Western blotting assay (Figure 2A) was also performed for apoptosis-associated biomarkers (cleaved caspase 3 and PARP) in the cisplatin-treated DU145 cells, with Ambra1 overexpressed or knocked down. Figure 2B demonstrated that the cisplatin-induced significantly high level of caspase 3 cleavage (P<0.001, compared with blank cells) was markedly reduced in the Ambra1 pcDNA3.1(+) DU145 cells (P<0.01, compared with Ctrl pcDNA3.1(+)). On the other side, it was significantly aggravated in the siRNA Ambra1 DU145 cells, compared with siRNA CTRL cells (P<0.01). Similar regulatory effect was also found in the lysis of PARP (Figure 2C). In addition, we also examined the caspase 3 activity in above-mentioned groups of DU145 cells. The cisplatin-induced significant caspase 3 activity was inhibited or aggravated in Ambra1 pcDNA3.1(+) or in siRNA Ambra1 DU145 cells. In addition, Western blotting of p62 protein level demonstrated that a significant higher level of p62 was induced by cisplatin treatment (P<0.001, first vs second column, Figure 2E). However, the Ambra1-pcDNA3.1(+) transfection or the siRNA Ambra1 transfection did not regulate the cisplatin-induced p62 markedly (Figure 2E). Taken together, our results found the negative regulation by Ambra1 on the cisplatin-induced apoptosis in DU145 cells, regardless of p62 signaling pathway.
Western blot analysis of apoptosis-associated proteins in the cisplatin-treatment DU145 cells post Ambra1 manipulation
Ambra1 promotes the autophagy in the cisplatin-treated DU145 cells
Acidic vesicular organelles (AVOs) symbolize autophagy formation . The microphotographs of AVOs were observable under fluorescence microscope in target cells post the transfection with the GFP-LC3 report vector. As shown in Figure 3A, compared with the blank cells (first column), there were significantly more GFP-positive AVOs (GFP-positive dots) in the cisplatin-treated (10 μM) DU145 cells (second column). Compared with the Ctrl pcDNA3.1(+) DU145 cells (third column, Figure 3A), there were even more GFP-positive AVOs in the Ambra1-overexpressed (Ambra1 pcDNA3.1(+)) DU145 cells (third column, Figure 3B). On contrary, in contrast with in the siRNA CTRL DU145 cells (fourth column, Figure 3B), there were less AVOs in the siRNA Ambra1 cells (fifth column, Figure 3B). The significant difference was quantified in Figure 3B (P<0.05, P<0.01, or P<0.001).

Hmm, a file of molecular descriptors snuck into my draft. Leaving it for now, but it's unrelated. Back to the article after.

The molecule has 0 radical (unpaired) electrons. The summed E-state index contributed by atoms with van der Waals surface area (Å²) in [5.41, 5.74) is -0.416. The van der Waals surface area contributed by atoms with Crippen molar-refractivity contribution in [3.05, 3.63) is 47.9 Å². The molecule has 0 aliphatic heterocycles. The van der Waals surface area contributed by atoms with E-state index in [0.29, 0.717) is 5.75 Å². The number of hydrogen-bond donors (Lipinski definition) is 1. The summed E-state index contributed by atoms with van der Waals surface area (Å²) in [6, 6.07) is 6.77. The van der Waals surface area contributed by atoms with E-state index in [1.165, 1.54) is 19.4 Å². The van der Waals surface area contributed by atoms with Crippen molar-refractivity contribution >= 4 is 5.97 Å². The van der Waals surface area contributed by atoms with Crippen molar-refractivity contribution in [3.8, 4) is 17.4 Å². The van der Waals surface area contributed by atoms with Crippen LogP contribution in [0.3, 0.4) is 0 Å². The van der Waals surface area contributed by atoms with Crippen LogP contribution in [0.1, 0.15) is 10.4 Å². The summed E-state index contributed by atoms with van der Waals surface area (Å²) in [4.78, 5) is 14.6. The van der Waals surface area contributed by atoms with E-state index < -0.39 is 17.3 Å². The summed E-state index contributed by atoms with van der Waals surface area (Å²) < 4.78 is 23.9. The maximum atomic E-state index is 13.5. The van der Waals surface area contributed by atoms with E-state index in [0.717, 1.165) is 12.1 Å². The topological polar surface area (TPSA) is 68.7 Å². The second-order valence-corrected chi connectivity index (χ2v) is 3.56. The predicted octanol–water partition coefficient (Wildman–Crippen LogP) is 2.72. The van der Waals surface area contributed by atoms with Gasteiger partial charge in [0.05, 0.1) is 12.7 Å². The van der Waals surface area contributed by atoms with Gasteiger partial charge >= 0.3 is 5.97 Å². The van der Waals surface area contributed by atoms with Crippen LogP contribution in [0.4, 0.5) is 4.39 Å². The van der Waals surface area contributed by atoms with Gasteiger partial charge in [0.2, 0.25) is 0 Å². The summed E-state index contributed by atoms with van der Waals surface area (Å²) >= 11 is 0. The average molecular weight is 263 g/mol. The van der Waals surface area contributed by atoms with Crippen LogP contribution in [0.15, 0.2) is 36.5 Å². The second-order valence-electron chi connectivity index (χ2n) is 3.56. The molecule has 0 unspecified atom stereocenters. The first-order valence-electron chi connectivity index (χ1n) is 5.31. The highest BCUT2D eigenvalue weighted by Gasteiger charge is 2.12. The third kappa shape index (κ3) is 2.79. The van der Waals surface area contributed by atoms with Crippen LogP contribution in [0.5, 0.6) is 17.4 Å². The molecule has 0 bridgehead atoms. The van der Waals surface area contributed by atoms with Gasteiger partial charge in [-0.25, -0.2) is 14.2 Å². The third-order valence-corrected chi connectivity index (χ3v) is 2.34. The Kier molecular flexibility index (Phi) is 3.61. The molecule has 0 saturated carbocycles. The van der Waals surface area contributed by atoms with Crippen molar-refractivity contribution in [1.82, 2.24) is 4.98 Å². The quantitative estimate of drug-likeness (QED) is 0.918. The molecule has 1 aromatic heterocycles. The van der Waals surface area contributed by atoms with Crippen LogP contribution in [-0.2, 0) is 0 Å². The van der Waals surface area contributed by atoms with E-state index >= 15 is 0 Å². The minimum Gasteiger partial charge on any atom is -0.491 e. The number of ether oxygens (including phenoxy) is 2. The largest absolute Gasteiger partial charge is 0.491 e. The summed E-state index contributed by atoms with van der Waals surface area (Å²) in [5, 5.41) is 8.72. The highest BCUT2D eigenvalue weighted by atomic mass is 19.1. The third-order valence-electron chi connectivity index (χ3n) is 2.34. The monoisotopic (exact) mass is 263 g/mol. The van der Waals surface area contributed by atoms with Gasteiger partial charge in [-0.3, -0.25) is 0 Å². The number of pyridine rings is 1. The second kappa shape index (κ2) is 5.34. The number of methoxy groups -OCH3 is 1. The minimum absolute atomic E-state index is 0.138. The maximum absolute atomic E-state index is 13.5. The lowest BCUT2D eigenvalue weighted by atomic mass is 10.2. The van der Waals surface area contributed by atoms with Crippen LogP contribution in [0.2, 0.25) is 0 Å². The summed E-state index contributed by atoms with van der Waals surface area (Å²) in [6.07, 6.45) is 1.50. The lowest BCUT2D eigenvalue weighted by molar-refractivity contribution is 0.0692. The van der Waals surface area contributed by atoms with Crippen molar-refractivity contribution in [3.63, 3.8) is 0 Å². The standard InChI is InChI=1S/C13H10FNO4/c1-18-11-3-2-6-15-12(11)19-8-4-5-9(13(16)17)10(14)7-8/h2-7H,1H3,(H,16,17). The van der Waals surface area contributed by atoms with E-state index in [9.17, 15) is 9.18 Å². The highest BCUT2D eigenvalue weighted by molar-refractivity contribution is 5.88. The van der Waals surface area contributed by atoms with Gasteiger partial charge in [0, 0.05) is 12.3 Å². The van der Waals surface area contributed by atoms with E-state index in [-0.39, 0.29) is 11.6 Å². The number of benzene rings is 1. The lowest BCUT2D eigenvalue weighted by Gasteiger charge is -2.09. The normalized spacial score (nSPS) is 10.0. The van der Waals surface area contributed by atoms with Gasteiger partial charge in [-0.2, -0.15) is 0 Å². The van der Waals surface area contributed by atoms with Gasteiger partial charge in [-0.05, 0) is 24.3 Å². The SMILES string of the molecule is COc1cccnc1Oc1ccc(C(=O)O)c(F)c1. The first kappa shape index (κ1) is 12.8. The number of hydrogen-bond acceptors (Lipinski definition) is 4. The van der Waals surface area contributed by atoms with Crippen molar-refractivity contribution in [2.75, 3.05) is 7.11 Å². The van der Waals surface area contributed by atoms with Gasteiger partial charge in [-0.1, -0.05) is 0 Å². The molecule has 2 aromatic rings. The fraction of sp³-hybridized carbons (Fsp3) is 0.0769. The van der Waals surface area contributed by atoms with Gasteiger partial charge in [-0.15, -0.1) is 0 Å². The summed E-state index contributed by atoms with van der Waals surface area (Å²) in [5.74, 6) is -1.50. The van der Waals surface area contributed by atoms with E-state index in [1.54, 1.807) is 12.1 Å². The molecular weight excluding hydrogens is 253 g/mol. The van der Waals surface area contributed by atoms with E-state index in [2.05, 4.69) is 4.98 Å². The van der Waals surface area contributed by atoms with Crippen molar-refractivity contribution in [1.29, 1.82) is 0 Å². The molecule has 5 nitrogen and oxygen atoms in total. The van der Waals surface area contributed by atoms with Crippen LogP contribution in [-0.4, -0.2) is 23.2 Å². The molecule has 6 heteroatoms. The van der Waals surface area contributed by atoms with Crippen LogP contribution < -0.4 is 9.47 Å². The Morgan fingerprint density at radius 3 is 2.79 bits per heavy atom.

Autophagic puncta in the cisplatin-treatment DU145 cells post Ambra1 manipulation
Western blotting was also performed to examine the expression of Atgs, such as LC3, Atg7, and Beclin1. Figure 4A demonstrated that the conversion of LC3-A to LC3-B, which is the marker of autophagy , was significantly up-regulated in the cisplatin-treated DU145 cells (P<0.001, Figure 4B), and the conversion was even more higher in the Ambra1 pcDNA3.1(+) DU145 cells than in the Ctrl pcDNA3.1(+) DU145 cells (P<0.001, Figure 4B). On the other side, there was less LC3-B/LC3-A in the siRNA Ambra1 DU145 cells than in the siRNA CTRL DU145 cells (P<0.05, Figure 4B). Figure 4C demonstrated similar regulation by Ambra1 on the expression of Atg7 and Beclin1. The cisplatin-promoted Atg7 and Beclin1 were aggravated in Ambra1 pcDNA3.1(+) DU145 cells, whereas were reduced in siRNA Ambra1 DU145 cells (P<0.05 or P<0.01). Taken together, we confirmed the promotion by Ambra1 on the autophagy in the cisplatin-treated DU145 cells.
Western blot analysis of autophagy-associated proteins in the cisplatin-treatment DU145 cells post Ambra1 manipulation
Ambra1 ameliorates the growth of cisplatin-treated DU145 cells
We also explored the regulation by Ambra1 on the growth of cisplatin-treated DU145 cells with colony forming assay. It was shown in Figure 5A that the cisplatin treatment markedly reduced the du145-formed colonies (P<0.01, column 2 vs column 1, Figure 5B). However, such reduction was ameliorated by the Ambra1 overexpression, indicating more colonies in Ambra1 pcDNA3.1(+) group than in Ctrl pcDNA3.1(+) group (P<0.05, column 4 vs column 3, Figure 5B); and the Ambra1 knockdown significantly deteriorated such reduction, indicating less colonies in siRNA Ambra1 group than in siRNA CTRL group (P<0.05, column 6 vs column 5). Therefore, Ambra1 ameliorates the growth of cisplatin-treated DU145 cells.
Regulation by Ambra1 on the cisplatin-medicated colony forming reduction of DU145 cells